Nymex prices fall. The price of the Nymex March 2016 contract fell this week from $2.046/MMBtu last Wednesday to $1.942/MMBtu yesterday. The price of the 12-month strip (the 12 contracts between March 2016 and February 2017) fell from $2.376/MMBtu last Wednesday to $2.299 yesterday.

Production rises. Despite the historically low rig count and declines in prices, dry natural gas production rose 0.4% week-over-week and is 1.5% higher than the same week last year, according to Bentek data. Bentek data also indicate that dry production hit a daily record on February 16 at 73.5 Bcf/d. U.S. imports of natural gas from Canada rose by 14.2%, driven by a large increase in imports into the Northeast. Pipeline imports to the West increased 2.0% and imports to the Midwest declined by 0.1%. LNG sendout also increased, but is a small contributor to overall supply.

Consumption increases with weekend cold snap. U.S. consumption increased by 5.8% for the report period, driven by a large increase in residential/commercial consumption related to the cold weather. According to Bentek data, residential/commercial consumption, which is largely used for heating, increased by 16.3% week over week. Industrial consumption rose 1.1%, and consumption of natural gas for electric power generation fell 8.0%. U.S. exports of natural gas to Mexico rose 3.5%, and were 59.2% greater than the same week a year ago.

more price data

Storage

Net withdrawals are above the five-year average but below last year's withdrawals. The net withdrawal from storage for the week ending Friday, February 12, was 158 Bcf, compared with the five-year average net withdrawal of 170 Bcf and last year's pull of 117 Bcf for the same week. Net withdrawals from storage posted a significant rebound from last week's storage pull of 70 Bcf.

Storage withdrawals are within the range of analyst's expectations. Expectations for net withdrawals for the report week ranged between 135 and 163 Bcf, averaging 152 Bcf. Shortly after the release of the EIA Weekly Natural Gas Storage Report (WNGSR), prices on the Nymex for the futures contract for March delivery at the Henry Hub drifted down 1¢/MMBtu, to $1.89/MMBtu, within two minutes of the release. The release of this week's storage report was preceded by a surge in trading just moments before the release that increased prices a little over 1¢/MMBtu.

Working gas stocks appear poised to finish the heating season on March 31 near its record-high level. If withdrawals from storage follow the five-year average for the remainder of the heating season, working gas stocks will total 2,164 Bcf on March 31. This would mark only the second time that working gas stocks finished the heating season above the 2,000-Bcf threshold. The previous high for the end of the heating season occurred in 2012, when working gas stocks totaled 2,473 Bcf on March 31, 2012. If withdrawals for the remainder of the heating season follow the 2012 pattern, working gas stocks would total 2,465 Bcf on March 31.

Temperatures during the report week are warmer than normal. Temperatures in the Lower 48 states averaged 37°F during the storage week, 2°F warmer than the normal temperature for the week, but 2°F colder than last year at this time. Temperatures were significantly colder, falling 10%, compared to the previous report week. The warmer-than-normal temperatures continue the pattern that has prevailed during the 2015-16 heating season, with temperatures above normal levels in all but two report weeks. Cumulative heating degree-days since November 1, 2015, are 13% below normal.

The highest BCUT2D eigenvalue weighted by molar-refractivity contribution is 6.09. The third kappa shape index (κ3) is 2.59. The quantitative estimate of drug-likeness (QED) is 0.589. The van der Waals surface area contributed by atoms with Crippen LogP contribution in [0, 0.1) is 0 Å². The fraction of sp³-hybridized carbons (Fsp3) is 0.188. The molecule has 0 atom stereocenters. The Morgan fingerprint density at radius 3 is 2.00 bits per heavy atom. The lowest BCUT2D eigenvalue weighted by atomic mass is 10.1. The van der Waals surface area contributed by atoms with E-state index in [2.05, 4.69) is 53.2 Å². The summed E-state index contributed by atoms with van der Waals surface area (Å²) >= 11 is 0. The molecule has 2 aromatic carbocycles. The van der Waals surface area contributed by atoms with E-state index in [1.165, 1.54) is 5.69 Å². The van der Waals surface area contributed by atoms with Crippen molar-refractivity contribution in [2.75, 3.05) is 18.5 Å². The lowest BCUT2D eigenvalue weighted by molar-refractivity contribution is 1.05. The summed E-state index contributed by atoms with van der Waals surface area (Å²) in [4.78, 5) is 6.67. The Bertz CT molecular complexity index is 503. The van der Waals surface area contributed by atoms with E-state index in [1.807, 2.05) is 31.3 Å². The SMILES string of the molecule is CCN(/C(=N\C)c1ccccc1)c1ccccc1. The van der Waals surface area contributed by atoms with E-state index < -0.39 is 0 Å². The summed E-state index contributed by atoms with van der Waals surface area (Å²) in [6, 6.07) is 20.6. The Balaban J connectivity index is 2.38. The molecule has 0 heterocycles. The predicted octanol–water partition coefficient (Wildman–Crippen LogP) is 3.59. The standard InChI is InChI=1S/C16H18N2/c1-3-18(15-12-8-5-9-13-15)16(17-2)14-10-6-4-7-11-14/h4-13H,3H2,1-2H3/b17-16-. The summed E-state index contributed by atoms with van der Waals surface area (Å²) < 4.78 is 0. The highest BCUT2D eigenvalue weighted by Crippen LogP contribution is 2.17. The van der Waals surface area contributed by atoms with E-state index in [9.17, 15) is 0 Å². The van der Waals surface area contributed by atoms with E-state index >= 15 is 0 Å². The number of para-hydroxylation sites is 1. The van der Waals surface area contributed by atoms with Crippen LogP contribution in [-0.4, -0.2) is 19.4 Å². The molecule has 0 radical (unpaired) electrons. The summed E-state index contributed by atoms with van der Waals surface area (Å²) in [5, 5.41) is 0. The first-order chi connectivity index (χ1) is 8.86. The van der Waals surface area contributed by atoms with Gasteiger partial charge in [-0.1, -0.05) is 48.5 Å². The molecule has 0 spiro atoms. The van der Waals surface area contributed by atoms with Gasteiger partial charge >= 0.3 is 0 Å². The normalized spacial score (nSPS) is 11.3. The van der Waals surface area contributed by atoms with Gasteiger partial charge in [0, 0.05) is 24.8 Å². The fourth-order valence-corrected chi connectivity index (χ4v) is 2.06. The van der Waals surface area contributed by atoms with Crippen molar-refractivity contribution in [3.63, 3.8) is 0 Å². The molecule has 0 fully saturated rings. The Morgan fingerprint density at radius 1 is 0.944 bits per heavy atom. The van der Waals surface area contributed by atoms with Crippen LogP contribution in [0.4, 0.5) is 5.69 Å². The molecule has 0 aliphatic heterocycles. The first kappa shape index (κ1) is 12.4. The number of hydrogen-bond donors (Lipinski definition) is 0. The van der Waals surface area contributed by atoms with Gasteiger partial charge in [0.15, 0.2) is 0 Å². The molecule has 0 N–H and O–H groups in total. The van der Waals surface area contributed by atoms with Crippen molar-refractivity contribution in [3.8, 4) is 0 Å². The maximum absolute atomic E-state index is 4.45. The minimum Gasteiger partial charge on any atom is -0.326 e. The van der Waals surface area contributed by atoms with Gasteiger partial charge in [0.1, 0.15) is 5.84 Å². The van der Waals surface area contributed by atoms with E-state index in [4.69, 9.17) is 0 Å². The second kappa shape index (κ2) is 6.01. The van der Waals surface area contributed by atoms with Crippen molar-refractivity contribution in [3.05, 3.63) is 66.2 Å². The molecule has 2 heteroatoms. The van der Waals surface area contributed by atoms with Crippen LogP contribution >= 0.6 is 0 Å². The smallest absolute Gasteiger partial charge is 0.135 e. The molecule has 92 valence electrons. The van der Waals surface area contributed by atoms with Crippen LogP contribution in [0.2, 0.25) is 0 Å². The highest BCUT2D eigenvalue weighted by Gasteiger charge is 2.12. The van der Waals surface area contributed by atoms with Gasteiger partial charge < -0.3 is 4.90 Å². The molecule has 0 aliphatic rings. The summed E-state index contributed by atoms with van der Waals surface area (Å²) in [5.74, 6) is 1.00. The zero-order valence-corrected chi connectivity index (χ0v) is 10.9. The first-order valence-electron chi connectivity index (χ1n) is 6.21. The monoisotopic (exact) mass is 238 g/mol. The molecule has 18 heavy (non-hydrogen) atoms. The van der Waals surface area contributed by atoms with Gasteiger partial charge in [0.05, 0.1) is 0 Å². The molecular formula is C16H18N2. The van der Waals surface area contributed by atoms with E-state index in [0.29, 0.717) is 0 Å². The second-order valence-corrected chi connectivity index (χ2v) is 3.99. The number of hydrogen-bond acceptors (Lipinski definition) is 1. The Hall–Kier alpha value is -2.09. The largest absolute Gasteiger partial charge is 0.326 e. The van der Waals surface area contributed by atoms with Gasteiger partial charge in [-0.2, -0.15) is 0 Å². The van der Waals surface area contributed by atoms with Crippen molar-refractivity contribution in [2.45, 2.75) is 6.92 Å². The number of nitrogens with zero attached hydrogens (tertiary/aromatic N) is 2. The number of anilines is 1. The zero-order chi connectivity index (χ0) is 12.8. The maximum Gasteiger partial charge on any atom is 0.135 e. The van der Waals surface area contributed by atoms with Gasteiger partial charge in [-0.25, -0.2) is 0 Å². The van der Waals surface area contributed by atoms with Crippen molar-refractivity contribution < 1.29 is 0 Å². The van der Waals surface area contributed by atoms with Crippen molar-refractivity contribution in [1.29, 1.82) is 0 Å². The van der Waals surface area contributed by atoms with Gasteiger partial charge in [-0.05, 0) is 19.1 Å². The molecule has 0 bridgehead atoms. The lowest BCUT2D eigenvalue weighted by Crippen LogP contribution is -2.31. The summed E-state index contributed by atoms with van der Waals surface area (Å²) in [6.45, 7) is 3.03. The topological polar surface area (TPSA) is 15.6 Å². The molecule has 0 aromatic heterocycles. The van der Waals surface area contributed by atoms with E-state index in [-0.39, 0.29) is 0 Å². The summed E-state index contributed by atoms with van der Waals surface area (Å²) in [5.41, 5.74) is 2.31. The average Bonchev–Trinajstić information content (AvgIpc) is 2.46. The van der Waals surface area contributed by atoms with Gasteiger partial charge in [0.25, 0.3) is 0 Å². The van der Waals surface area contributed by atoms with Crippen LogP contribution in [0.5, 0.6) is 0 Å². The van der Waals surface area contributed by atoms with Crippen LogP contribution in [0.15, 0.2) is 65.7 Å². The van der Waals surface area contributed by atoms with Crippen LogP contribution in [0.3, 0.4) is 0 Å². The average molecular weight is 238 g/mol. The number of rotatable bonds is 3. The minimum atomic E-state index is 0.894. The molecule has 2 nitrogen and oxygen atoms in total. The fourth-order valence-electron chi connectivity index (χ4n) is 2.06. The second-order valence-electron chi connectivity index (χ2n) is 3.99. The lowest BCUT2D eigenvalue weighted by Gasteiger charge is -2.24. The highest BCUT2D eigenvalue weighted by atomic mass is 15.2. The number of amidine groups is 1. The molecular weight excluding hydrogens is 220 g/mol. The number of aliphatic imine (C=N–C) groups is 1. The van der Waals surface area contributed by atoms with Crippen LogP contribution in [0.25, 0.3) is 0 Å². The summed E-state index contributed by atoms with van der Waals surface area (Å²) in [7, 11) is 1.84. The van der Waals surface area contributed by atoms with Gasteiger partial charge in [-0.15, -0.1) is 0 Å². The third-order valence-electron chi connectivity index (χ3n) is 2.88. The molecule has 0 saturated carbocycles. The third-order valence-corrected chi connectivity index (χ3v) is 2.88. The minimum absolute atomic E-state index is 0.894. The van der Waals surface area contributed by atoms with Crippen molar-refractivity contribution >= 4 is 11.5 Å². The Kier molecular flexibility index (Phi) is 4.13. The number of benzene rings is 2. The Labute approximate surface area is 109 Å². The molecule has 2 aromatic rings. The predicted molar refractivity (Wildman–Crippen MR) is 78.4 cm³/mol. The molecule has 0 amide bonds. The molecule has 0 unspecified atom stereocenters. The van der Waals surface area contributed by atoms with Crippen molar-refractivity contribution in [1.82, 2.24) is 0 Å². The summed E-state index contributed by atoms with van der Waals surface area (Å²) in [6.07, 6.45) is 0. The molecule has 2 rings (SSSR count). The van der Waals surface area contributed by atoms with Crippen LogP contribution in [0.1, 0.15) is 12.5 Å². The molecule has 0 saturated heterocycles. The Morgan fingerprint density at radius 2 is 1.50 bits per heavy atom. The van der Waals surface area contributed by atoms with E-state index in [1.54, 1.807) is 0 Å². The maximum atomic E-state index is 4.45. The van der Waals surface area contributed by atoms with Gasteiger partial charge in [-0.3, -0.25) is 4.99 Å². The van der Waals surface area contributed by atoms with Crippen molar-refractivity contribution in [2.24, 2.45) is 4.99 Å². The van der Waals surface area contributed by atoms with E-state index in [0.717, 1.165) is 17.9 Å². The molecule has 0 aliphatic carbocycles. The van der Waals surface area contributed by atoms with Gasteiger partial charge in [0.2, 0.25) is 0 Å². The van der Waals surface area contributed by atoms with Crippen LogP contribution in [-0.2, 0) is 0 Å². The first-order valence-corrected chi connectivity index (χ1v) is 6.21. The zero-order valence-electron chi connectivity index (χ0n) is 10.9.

more storage data

See also:

Japan, South Korea, China LNG Imports, 2012-15 Japan Ministry of Finance, South Korea International Trade Association, China General Administration of Customs.

March 14, 2016: Image source updated.



Natural gas spot prices
Spot Prices ($/MMBtu)
Thu,
11-Feb
Fri,
12-Feb
Mon,
15-Feb
Tue,
16-Feb
Wed,
17-Feb
Henry Hub
2.12
2.07
Holiday
1.92
1.91
New York
5.42
8.14
Holiday
1.94
2.12
Chicago
2.16
2.05
Holiday
1.90
1.91
Cal. Comp. Avg,*
2.00
1.88
Holiday
1.80
1.80
Futures ($/MMBtu)
March Contract
1.994
1.996
Holiday
1.903
1.942
April Contract
2.061
2.030
Holiday
1.969
2.011
*Avg. of NGI's reported prices for: Malin, PG&E citygate, and Southern California Border Avg.
Source: NGI's Daily Gas Price Index
Natural gas futures prices
Natural gas liquids spot prices


U.S. natural gas supply - Gas Week: (2/10/16 - 2/17/16)
Percent change for week compared with:
 
last year
last week
Gross production
1.46%
0.39%
Dry production
1.45%
0.39%
Canadian imports
15.37%
14.24%
      West (net)
8.59%
2.00%
      Midwest (net)
78.43%
-0.07%
      Northeast (net)
-18.21%
126.22%
LNG imports
41.25%
205.79%
Total supply
2.97%
2.55%
Source: BENTEK Energy LLC
U.S. consumption - Gas Week: (2/10/16 - 2/17/16)
Percent change for week compared with:
 
last year
last week
U.S. consumption
-5.6%
5.8%
Power
4.8%
-8.0%
Industrial
-2.6%
1.1%
Residential/commercial
-11.5%
16.3%
Total demand
-4.3%
5.7%
Source: BENTEK Energy LLC
Natural gas supply


Weekly natural gas rig count and average Henry Hub
Rigs
Fri, February 12, 2016
Change from
 
last week
last year
Oil rigs
439
-6.00%
-58.43%
Natural gas rigs
102
-1.92%
-66.00%
Miscellaneous
0
0.00%
-100.00%
Rig numbers by type
Fri, February 12, 2016
Change from
 
last week
last year
Vertical
59
-1.67%
-71.90%
Horizontal
433
-5.46%
-57.76%
Directional
49
-7.55%
-60.16%
Source: Baker Hughes Inc.


Working gas in underground storage
Stocks
billion cubic feet (bcf)
Region
2016-02-12
2016-02-05
change
East
568
620
-52
Midwest
689
739
-50
Mountain
147
151
-4
Pacific
255
258
-3
South Central
1,042
1,096
-54
Total
2,701
2,864
-163
Source: U.S. Energy Information Administration
Working gas in underground storage
Historical comparisons
Year ago
(2/12/15)
5-year average
(2011-2015)
Region
Stocks (Bcf)
% change
Stocks (Bcf)
% change
East
464
22.6
477
19.3
West
526
31.0
534
29.0
Producing
132
11.4
138
6.5
Total
2,174
24.5
2,151
25.8
Source: U.S. Energy Information Administration


Temperature -- heating & cooling degree days (week ending Feb 11)
 
HDD deviation from:
 
CDD deviation from:
Region
HDD Current
normal
last year
CDD Current
normal
last year
New England
263
-5
-51
0
0
0
Middle Atlantic
239
-17
-40
0
0
0
E N Central
272
-7
-16
0
0
0
W N Central
283
-4
29
0
0
0
South Atlantic
197
28
33
0
-7
-2
E S Central
206
36
43
0
0
0
W S Central
121
2
33
1
-3
-3
Mountain
188
-23
72
1
0
-1
Pacific
51
-57
-3
0
0
0
United States
198
-11
5
0
-1
-1
Note: HDD = heating degree-day; CDD = cooling degree-day

Source: National Oceanic and Atmospheric Administration

Average temperature (°F)

7-Day Mean ending Feb 11, 2016

Mean Temperature (F) 7-Day Mean ending Feb 11, 2016

Source: NOAA/National Weather Service

Deviation between average and normal (°F)

7-Day Mean ending Feb 11, 2016

Mean Temperature Anomaly (F) 7-Day Mean ending Feb 11, 2016

Source: NOAA/National Weather Service